Companies could cut their training standards or the vetting of their own employees to keep costs low, explained Brooks.
“In the long run it will provide enormous value for U.S. taxpayers,” Brooks said. The best-value concept “focuses more on getting the mission done right rather than simply saving money.” Read the full story here
By Jeremy Scahill at RebelReports
[Note: This post, written for TheNation.com, will be posted on The Nation magazine’s homepage soon as part of the launch of a new blog. I am posting it here until the site is fully functional because of the timely nature of the story. Please check The Nation site for exciting developments.]
Erik Prince, the reclusive owner of the Blackwater empire, rarely gives public speeches and when he does he attempts to ban journalists from attending and forbids recording or videotaping of his remarks. On May 5, that is exactly what Prince is trying to do when he speaks at DeVos Fieldhouse as the keynote speaker for the “Tulip Time Festival” in his hometown of Holland, Michigan. He told the event’s organizers no news reporting could be done on his speech and they consented to the ban. Journalists and media associations in Michigan are protesting this attempt to bar reporting on his remarks.
Despite Prince’s attempts to shield his speeches from public scrutiny, The Nation magazine has obtained an audio recording of a recent, private speech delivered by Prince to a friendly audience. The speech, which Prince attempted to keep from public consumption, provides a stunning glimpse into his views and future plans and reveals details of previously undisclosed activities of Blackwater. The people of the United States have a right to media coverage of events featuring the owner of a company that generates 90% of its revenue from the United States government.
In the speech, Prince proposed that the US government deploy armed private contractors to fight “terrorists” in Nigeria, Yemen, Somalia and Saudi Arabia, specifically to target Iranian influence. He expressed disdain for the Geneva Convention and described Blackwater’s secretive operations at four Forward Operating Bases he controls in Afghanistan. He called those fighting the US in Afghanistan, Iraq and Pakistan “barbarians” who “crawled out of the sewer.” Prince also revealed details of a July 2009 operation he claims Blackwater forces coordinated in Afghanistan to take down a narcotrafficking facility, saying that Blackwater “call[ed] in multiple air strikes,” blowing up the facility. Prince boasted that his forces had carried out the “largest hashish bust in counter-narcotics history.” He characterized the work of some NATO countries’ forces in Afghanistan as ineffectual, suggesting that some coalition nations “should just pack it in and go home.” Prince spoke of Blackwater working in Pakistan, which appears to contradict the official, public Blackwater and US government line that Blackwater is not in Pakistan.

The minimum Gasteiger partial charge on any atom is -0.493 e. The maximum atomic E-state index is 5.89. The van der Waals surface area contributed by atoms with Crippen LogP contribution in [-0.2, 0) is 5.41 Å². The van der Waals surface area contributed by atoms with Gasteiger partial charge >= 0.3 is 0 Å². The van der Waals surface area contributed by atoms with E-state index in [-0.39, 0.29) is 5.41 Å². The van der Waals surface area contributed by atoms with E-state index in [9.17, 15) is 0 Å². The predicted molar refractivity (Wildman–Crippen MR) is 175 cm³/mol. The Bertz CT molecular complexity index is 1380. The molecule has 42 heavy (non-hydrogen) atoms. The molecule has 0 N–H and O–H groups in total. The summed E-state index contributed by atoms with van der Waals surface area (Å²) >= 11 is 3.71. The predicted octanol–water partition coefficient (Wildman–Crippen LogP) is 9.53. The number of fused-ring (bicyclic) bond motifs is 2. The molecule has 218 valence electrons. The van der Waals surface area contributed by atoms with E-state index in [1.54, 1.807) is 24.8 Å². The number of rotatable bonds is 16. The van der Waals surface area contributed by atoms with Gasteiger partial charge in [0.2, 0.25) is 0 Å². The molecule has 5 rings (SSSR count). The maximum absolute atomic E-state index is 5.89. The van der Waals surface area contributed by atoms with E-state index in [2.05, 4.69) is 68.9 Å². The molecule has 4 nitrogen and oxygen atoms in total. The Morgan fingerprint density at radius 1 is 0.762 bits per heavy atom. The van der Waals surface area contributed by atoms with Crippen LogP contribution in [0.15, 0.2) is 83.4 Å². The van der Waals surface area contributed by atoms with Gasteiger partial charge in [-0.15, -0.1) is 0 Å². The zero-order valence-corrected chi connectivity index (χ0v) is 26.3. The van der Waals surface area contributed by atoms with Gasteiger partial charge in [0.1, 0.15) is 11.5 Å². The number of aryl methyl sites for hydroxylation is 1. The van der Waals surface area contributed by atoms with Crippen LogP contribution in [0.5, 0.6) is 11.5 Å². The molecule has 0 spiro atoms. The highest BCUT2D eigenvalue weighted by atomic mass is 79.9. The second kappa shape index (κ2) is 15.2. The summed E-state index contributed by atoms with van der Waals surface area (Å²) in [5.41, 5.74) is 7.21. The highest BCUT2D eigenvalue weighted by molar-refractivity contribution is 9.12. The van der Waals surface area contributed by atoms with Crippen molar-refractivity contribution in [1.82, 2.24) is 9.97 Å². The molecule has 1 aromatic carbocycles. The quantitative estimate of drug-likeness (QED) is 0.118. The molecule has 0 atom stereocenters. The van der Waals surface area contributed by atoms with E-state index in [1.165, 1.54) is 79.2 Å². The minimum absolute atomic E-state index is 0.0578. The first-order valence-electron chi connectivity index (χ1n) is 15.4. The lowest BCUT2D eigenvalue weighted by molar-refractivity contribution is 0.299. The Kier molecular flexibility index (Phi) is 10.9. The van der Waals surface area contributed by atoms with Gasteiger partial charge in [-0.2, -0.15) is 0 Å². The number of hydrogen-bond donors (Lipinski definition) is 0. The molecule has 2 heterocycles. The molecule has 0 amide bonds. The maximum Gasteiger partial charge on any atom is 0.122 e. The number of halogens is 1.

Prince also claimed that a Blackwater operative took down the Iraqi journalist who threw his shoes at President George W Bush in Baghdad and criticized the Secret Service for being “flat-footed.” He bragged that Blackwater forces “beat the Louisiana National Guard to the scene” during Katrina and claimed that lawsuits, “tens of millions of dollars in lawyer bills” and political attacks prevented him from deploying a humanitarian ship that could have responded to the earthquake in Haiti or the tsunami that hit Indonesia.
Several times during the speech, Prince appeared to demean Afghans his company is training in Afghanistan, saying Blackwater had to teach them “Intro to Toilet Use” and to do jumping jacks. At the same time, he bragged that US generals told him the Afghans Blackwater trains “are the most effective fighting force in Afghanistan.” Prince also revealed that he is writing a book, scheduled to be released this fall.
The speech was delivered January 14 at the University of Michigan in front of an audience of entrepreneurs, ROTC commanders and cadets, businesspeople and military veterans. The speech was titled “Overcoming Adversity: Leadership at the Tip of the Spear” and was sponsored by the Young Presidents’ Association (YPO), a business networking association primarily made up of corporate executives. “Ripped from the headlines and described by Vanity Fair magazine, as a Tycoon, Contractor, Soldier and Spy, Erik Prince brings all that and more to our exclusive YPO speaking engagement,” read the event’s program, also obtained by The Nation. It proclaimed that Prince’s speech was an “amazing don’t miss opportunity from a man who has ‘been there and done that’ with a group of Cadets and Midshipmen who are months away from serving on the ‘tip of the spear.’” Here are some of the highlights from Erik Prince’s speech:
Send the Mercs into Somalia, Yemen, Saudi Arabia and Nigeria